In When The Good News Becomes Bad, Dr. R. Scott Clark gives an informative overview of the historical and biblical context for properly understanding the Gospel, and especially its distinction from the Law. Explaining the importance of the topic, Dr. Clark writes:
The word “Gospel” is so familiar and frequently used that it is possible to lose sight of its genuine meaning, “good news.” This question is vital as we face a series of movements within our churches which seek to redefine the meaning of the Gospel. In each case we are being offered “another Gospel” (Gal 1:6). The Good News of Christ faces a threat on the order of that faced by the Galatian Christians.
Martin Luther’s Small Catechism demonstrates his pastor’s heart. The sections on the Ten Commandments and the Apostles’ Creed are introduced with the exhortation, ‘As the head of the family should teach them in a simple way to his household.’
Taking each commandment in turn (according to the Lutheran numbering scheme), Luther explains not only what is forbidden, but also the corresponding positive obligations that are implied (and taught elsewhere in Scripture). In this way, Luther gives a simple explanation of the Moral Law – God’s pattern for how we should order our lives.
By showing us how we ought to live, the Ten Commandments inevitably accuse us, demonstrating as they do how far short we fall of God’s standards. And, as James wrote, ‘whoever shall keep the whole law, and yet stumble in one point, he is guilty of all’ (James 2:10). The Law thus shows us our sinful, fallen state before a just and holy God. It demonstrates that we are deserving of His eternal condemnation.
Our sin having been revealed by the Law, we realize that we are unable in any way by our actions to earn or merit God’s favour. Apart from Christ, we are ‘by nature children of [God’s] wrath’ (Eph. 2:3). We begin to understand that we need Someone who will take away our sins, Someone whose perfect obedience will be counted as ours, so that we can stand without fear of condemnation before Almighty God. The sternness of the Law, then, makes us ready to hear the Good News of the Saviour whom God Himself has in His love, grace and mercy provided for us – even Jesus, His only begotten Son.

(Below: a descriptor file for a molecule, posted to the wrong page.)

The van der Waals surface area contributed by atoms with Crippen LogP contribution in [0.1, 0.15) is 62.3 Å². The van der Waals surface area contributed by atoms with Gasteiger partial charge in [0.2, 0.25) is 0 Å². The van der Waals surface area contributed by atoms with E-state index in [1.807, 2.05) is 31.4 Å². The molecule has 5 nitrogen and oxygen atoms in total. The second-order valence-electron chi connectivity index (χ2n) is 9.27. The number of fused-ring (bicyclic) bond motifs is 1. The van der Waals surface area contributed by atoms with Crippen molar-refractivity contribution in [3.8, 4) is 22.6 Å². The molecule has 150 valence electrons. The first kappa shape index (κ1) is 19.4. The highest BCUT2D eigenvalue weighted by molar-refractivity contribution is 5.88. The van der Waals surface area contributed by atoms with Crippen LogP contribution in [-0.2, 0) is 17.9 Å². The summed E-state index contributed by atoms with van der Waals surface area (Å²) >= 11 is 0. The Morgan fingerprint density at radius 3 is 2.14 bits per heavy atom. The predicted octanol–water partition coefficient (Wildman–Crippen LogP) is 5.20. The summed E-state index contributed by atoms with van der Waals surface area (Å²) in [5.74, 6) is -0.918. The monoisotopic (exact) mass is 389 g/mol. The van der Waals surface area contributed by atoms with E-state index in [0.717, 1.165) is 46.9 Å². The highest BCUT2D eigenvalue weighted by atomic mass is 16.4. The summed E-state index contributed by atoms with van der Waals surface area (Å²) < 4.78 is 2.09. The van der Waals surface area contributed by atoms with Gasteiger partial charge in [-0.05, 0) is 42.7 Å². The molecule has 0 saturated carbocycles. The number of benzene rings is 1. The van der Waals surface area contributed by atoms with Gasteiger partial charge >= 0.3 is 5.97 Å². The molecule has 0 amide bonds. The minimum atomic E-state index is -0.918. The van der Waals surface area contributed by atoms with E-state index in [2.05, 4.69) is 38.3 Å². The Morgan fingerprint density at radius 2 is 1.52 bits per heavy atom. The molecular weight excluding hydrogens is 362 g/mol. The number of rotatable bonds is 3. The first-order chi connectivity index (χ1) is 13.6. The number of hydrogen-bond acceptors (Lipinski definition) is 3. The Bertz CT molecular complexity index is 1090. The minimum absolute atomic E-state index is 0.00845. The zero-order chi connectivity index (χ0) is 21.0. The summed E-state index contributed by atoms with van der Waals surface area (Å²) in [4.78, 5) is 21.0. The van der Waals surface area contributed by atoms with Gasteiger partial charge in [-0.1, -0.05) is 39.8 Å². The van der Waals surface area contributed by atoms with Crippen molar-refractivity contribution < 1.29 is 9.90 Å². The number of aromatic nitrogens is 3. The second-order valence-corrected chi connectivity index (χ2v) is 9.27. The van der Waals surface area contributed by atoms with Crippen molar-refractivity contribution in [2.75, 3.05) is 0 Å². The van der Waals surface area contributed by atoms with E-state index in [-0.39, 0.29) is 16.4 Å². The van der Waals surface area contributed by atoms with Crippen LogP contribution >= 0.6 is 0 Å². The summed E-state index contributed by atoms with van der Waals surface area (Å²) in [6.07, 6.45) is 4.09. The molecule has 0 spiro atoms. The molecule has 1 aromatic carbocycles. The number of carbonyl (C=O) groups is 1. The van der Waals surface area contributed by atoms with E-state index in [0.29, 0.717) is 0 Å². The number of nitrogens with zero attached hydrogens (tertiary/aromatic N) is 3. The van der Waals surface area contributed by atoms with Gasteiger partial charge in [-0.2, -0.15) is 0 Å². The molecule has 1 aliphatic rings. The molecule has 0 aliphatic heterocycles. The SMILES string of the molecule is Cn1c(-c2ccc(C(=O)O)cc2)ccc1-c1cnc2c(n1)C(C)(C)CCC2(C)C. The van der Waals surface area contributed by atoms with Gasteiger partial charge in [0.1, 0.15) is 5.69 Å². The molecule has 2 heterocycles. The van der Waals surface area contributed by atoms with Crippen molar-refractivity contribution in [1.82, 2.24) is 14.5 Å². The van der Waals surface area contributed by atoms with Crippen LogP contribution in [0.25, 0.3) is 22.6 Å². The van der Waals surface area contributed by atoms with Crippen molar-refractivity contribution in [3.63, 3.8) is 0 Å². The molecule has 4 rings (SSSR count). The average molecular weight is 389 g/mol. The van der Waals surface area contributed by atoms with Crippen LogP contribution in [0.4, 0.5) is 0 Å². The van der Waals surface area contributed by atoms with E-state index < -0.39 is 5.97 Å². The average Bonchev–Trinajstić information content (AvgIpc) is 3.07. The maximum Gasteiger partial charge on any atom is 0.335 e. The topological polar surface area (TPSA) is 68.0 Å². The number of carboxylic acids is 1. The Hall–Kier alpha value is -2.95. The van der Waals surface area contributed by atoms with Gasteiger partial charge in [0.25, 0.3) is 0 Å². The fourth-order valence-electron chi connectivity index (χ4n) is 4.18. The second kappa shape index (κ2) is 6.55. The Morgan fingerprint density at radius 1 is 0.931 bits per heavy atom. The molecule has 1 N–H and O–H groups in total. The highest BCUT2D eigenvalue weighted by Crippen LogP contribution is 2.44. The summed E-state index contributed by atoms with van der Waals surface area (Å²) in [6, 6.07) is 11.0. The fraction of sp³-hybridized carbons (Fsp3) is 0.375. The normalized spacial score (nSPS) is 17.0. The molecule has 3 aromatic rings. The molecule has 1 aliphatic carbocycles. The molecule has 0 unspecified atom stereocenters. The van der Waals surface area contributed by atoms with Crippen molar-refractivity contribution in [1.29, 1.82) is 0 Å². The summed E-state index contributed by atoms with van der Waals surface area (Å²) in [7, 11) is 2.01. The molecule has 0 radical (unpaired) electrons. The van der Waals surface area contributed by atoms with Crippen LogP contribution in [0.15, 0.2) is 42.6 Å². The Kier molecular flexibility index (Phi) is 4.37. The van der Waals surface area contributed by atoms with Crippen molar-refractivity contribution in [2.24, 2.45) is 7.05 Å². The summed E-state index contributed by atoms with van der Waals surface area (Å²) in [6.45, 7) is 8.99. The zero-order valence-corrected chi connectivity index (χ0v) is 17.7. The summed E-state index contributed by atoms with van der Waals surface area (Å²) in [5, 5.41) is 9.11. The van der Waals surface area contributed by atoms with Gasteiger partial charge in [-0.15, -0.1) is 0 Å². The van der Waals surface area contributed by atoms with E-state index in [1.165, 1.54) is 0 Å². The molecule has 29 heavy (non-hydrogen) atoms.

It is therefore no accident that Luther in his Small Catechism places the Apostles’ Creed immediately after the Ten Commandments. The second article of the Creed presents to us the answer to the Law’s demands: the life, death and resurrection of Jesus for us.
Conceived by the Holy Spirit, born of the Virgin Mary, Jesus lived the life of perfect obedience to the Moral Law that we could not (Gal. 4:4–5). Jesus suffered under Pontius Pilate and was crucified, bearing in our place the punishment for our sinful failure to keep the commands of our Creator God. Jesus died and was buried. On the third day, He rose from the dead, that those who are trusting in Him and His righteousness alone might be declared righteous before God. Jesus ascended into Heaven, and now sits at the right hand of God the Father Almighty. From there, He shall return to judge the living and the dead.
Here then, are the first two sections of Luther’s Small Catechism.